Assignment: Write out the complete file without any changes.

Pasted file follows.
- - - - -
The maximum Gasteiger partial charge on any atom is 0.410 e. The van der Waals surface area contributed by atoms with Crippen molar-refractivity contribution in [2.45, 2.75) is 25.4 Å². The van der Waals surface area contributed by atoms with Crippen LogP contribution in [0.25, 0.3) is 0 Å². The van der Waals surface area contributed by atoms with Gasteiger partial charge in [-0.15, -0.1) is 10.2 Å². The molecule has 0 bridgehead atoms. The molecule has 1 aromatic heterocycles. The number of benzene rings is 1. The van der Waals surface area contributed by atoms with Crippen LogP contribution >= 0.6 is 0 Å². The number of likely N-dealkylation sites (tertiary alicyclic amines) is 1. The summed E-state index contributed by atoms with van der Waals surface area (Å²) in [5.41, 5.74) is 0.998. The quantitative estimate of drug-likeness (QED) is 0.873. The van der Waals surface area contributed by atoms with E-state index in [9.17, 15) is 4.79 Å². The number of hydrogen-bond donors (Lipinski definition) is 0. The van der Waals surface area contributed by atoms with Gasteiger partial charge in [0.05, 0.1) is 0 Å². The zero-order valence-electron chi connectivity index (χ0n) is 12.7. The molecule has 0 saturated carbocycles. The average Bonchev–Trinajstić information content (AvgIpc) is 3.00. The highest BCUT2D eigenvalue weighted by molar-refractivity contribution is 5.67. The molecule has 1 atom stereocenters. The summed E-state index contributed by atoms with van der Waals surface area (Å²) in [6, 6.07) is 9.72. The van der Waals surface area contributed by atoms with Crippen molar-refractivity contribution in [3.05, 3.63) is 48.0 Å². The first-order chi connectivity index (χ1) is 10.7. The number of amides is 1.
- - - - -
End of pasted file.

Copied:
The maximum Gasteiger partial charge on any atom is 0.410 e. The van der Waals surface area contributed by atoms with Crippen molar-refractivity contribution in [2.45, 2.75) is 25.4 Å². The van der Waals surface area contributed by atoms with Crippen LogP contribution in [0.25, 0.3) is 0 Å². The van der Waals surface area contributed by atoms with Gasteiger partial charge in [-0.15, -0.1) is 10.2 Å². The molecule has 0 bridgehead atoms. The molecule has 1 aromatic heterocycles. The number of benzene rings is 1. The van der Waals surface area contributed by atoms with Crippen LogP contribution >= 0.6 is 0 Å². The number of likely N-dealkylation sites (tertiary alicyclic amines) is 1. The summed E-state index contributed by atoms with van der Waals surface area (Å²) in [5.41, 5.74) is 0.998. The quantitative estimate of drug-likeness (QED) is 0.873. The van der Waals surface area contributed by atoms with E-state index in [9.17, 15) is 4.79 Å². The number of hydrogen-bond donors (Lipinski definition) is 0. The van der Waals surface area contributed by atoms with Gasteiger partial charge in [0.05, 0.1) is 0 Å². The zero-order valence-electron chi connectivity index (χ0n) is 12.7. The molecule has 0 saturated carbocycles. The average Bonchev–Trinajstić information content (AvgIpc) is 3.00. The highest BCUT2D eigenvalue weighted by molar-refractivity contribution is 5.67. The molecule has 1 atom stereocenters. The summed E-state index contributed by atoms with van der Waals surface area (Å²) in [6, 6.07) is 9.72. The van der Waals surface area contributed by atoms with Crippen molar-refractivity contribution in [3.05, 3.63) is 48.0 Å². The first-order chi connectivity index (χ1) is 10.7. The number of amides is 1.